Participate in the 3rd Season of STORYMIRROR SCHOOLS WRITING COMPETITION - the BIGGEST Writing Competition in India for School Students & Teachers and win a 2N/3D holiday trip from Club Mahindra
Participate in the 3rd Season of STORYMIRROR SCHOOLS WRITING COMPETITION - the BIGGEST Writing Competition in India for School Students & Teachers and win a 2N/3D holiday trip from Club Mahindra

kartik m

Children Stories Romance Fantasy


kartik m

Children Stories Romance Fantasy

The Naga queen

The Naga queen

13 mins 274 13 mins 274

It was the age of magnificence. An era where the sun sparkled with the efficacy of a million topaz stones and the moon rose every night with a radiance that promised to dispel fear, pain & suffering from every inch, every corner of the earth. Pain and suffering had given way for happiness, tranquillity, and a new dawn bathed in the sunshine of hope. Finally, peace had prevailed; the Devas and the Nagas had, breaking centuries of tradition, started living in harmony. The Naga king and the Deva queen, looked on the horizon, watching the majestic sunrise hand in hand, as a flood of memories engulfed them...

After centuries of incessant fighting resulting in unspeakable destruction, the Devas, helmed by King Agnivarsha, the mercurial Sun God managed to defeat the Nagas, banishing them into the underworld. King Agnivarsha created a magical barrier between the two worlds with the help of an ancient ritual involving dark magic, performed by the sages of the holy mountains. This ritual, however, demanded that the king conceal all his occult powers in a magical conch, sacrifice his heavenly form, and become a mortal instead. This magical conch could only be blown by a being that had Deva blood running through its veins and was fearless of heart and mind. However, the conch wielder would be poisoned and would survive for only a night unless all the poison left the body before sunrise. After placing all of his magical powers in the conch, the king acquired a mortal human form, for he no longer possessed the invincibility of the Devas. Battered and poisoned, King Agnivarsha had to retreat to the garden of the healers. This garden, filled with shrubs, planted by the gods themselves had magical medicinal properties. It was here that King Agnivarsha fell in love with a half-Deva, half-mortal priestess - Chandramati, who nursed him back to health. The king gave the magical conch to Chandramati, now his wife, as a token of his undying love for her. The queen vowed to safeguard the conch and had it hidden away, deep in the treasury of the royal palace. The benevolent King Agnivarshaa, along with queen Chandramati, ruled Pataliputra justly and peacefully for several years.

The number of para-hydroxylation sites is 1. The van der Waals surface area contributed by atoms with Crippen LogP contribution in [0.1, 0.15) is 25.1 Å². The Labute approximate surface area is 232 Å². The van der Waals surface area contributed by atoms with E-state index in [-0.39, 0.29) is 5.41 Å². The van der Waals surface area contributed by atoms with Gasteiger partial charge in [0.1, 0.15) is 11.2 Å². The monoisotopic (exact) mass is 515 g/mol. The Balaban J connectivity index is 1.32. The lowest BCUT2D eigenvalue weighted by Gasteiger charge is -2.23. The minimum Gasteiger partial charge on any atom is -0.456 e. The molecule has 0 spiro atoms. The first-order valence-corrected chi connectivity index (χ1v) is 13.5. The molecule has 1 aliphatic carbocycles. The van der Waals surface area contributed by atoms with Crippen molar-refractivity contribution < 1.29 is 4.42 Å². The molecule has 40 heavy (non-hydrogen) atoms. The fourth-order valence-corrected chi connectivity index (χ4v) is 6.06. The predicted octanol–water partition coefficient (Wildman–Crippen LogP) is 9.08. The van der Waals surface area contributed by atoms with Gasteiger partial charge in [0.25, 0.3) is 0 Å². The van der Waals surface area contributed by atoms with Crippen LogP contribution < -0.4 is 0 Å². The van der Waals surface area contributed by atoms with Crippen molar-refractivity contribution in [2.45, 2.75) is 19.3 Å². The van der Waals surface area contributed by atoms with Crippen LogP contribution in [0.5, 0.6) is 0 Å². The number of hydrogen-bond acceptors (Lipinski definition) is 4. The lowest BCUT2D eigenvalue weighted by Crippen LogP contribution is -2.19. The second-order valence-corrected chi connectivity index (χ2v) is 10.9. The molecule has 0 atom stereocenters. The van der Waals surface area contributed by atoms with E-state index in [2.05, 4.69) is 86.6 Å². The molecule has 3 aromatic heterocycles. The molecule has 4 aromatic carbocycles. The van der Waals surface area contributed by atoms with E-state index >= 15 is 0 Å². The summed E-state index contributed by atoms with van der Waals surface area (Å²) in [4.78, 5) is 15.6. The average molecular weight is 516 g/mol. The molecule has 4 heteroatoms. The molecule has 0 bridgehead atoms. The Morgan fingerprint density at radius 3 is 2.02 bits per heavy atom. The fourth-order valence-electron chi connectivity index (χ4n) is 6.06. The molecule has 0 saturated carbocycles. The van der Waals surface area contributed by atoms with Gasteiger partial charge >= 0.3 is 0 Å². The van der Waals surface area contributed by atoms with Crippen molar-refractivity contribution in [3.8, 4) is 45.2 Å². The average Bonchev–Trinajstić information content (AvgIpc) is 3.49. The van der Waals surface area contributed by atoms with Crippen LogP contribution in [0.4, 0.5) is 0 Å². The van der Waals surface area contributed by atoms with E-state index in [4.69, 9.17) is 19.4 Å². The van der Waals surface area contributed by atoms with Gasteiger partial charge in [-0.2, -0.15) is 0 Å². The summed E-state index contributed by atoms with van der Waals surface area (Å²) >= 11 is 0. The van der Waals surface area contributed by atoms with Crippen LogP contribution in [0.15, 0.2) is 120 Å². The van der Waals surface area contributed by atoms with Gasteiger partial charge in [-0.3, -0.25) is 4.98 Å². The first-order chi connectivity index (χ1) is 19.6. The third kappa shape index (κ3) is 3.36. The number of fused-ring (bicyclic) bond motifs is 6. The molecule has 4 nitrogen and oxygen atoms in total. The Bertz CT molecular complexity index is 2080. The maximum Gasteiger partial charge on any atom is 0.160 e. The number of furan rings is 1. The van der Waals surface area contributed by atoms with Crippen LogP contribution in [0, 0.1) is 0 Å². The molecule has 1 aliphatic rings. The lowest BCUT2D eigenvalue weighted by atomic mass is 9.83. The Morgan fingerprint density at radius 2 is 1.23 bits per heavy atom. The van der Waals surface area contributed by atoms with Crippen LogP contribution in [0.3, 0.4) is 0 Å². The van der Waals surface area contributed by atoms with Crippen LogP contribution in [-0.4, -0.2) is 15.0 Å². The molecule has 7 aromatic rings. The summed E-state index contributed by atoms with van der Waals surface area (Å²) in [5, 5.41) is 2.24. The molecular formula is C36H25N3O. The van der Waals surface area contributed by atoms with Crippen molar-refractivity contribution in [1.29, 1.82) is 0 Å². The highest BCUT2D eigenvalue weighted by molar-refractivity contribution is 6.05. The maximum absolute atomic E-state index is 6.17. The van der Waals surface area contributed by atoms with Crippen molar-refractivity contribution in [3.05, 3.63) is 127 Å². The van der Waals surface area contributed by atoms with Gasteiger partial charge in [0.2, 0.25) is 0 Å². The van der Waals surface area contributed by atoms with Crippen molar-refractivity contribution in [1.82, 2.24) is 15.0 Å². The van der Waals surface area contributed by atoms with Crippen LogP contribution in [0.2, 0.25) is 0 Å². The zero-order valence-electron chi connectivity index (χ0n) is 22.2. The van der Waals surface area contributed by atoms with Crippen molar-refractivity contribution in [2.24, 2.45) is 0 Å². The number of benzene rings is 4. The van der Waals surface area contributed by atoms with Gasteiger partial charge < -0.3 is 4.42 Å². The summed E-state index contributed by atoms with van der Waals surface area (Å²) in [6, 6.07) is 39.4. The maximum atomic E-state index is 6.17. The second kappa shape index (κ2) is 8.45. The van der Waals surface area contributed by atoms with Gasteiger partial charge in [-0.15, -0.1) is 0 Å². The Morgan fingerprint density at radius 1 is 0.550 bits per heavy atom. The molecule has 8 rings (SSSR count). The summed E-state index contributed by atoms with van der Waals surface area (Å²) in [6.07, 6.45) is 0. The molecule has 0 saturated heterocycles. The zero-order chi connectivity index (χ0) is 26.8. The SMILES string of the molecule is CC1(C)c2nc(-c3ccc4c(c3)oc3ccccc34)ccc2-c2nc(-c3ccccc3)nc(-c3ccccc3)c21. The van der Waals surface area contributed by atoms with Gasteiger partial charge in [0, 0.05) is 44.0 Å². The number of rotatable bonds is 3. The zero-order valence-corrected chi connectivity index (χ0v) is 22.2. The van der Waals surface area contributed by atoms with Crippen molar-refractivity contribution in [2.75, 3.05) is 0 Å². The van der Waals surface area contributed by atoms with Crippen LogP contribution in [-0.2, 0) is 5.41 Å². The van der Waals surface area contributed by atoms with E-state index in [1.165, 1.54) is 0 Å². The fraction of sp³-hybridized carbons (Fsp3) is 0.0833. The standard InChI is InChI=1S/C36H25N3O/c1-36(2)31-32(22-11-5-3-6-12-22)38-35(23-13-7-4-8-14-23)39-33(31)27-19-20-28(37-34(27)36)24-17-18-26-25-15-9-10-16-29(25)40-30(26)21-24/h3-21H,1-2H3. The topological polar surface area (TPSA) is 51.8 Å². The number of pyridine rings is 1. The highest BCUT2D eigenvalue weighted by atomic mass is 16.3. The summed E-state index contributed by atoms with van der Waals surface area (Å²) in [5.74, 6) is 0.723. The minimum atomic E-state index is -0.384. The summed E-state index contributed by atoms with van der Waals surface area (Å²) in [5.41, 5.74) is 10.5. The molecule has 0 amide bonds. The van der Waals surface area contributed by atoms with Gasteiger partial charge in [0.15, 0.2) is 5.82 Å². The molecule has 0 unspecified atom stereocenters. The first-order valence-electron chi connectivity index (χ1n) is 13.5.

However, the royal couple, despite all the wealth, joy, and happiness in the world, remained childless. The want of a child slowly seeped into their deepest desires and yearnings, bringing about a flood of sorrow that engulfed everyone. The queen could often be heard wailing for hours in the palatial gardens with a cry so heartbreaking that the oceans in the sky seemed to open up, drenching the entire world in a perpetual downpour of gloom and sadness. One fine day, the king woke up with steely resolve in his eyes and proclaimed. "Never again! Never again shall Chandramati sail in this sea of longing with tides of unfulfilled desire. I shall bend time if need be, for I am the vanquisher of evil and the emperor of both worlds. I shall leave at once for the mystic mountains in the north and pray for an offspring. The great mystics will grant me this wish, as my resolve is absolute and my intentions pure. This misery, this suffering ends now. I promise you, Chandramati!"

The king ventured deep into the mystic mountains to fulfill his oath, leaving the kingdom of Pataliputra to be ruled by queen Chandramati. After years of penance, the great mystics, impressed with the noble king's sheer dedication and determination, granted him his wish. They asked the king to ensure the queen consumed a magic potion every full moon for the next two years. The king returned to Pataliputra and gave the magic potion containing the holy water from the mountains to the queen, instructing her to do the sages' bidding.

The king and the queen constructed an entire universe of treasured hopes and infinite memories that were meant to be unlocked by a baby's laughter, finally breaking the shackles of worries and self-doubts in their hearts. Eventually, that golden day arrived, and the royal couple was blessed with a baby princess. The earth glowed with a beautiful fragrance and flower blossoms sprang up around the land overnight. The entire kingdom rejoiced and sang songs thanking the gods for blessing them with an angel in the form of a baby girl. The little princess was like the first drop of dew, endless without edges, absolute as solitude. As the princess blossomed, so did the kingdom of Pataliputra.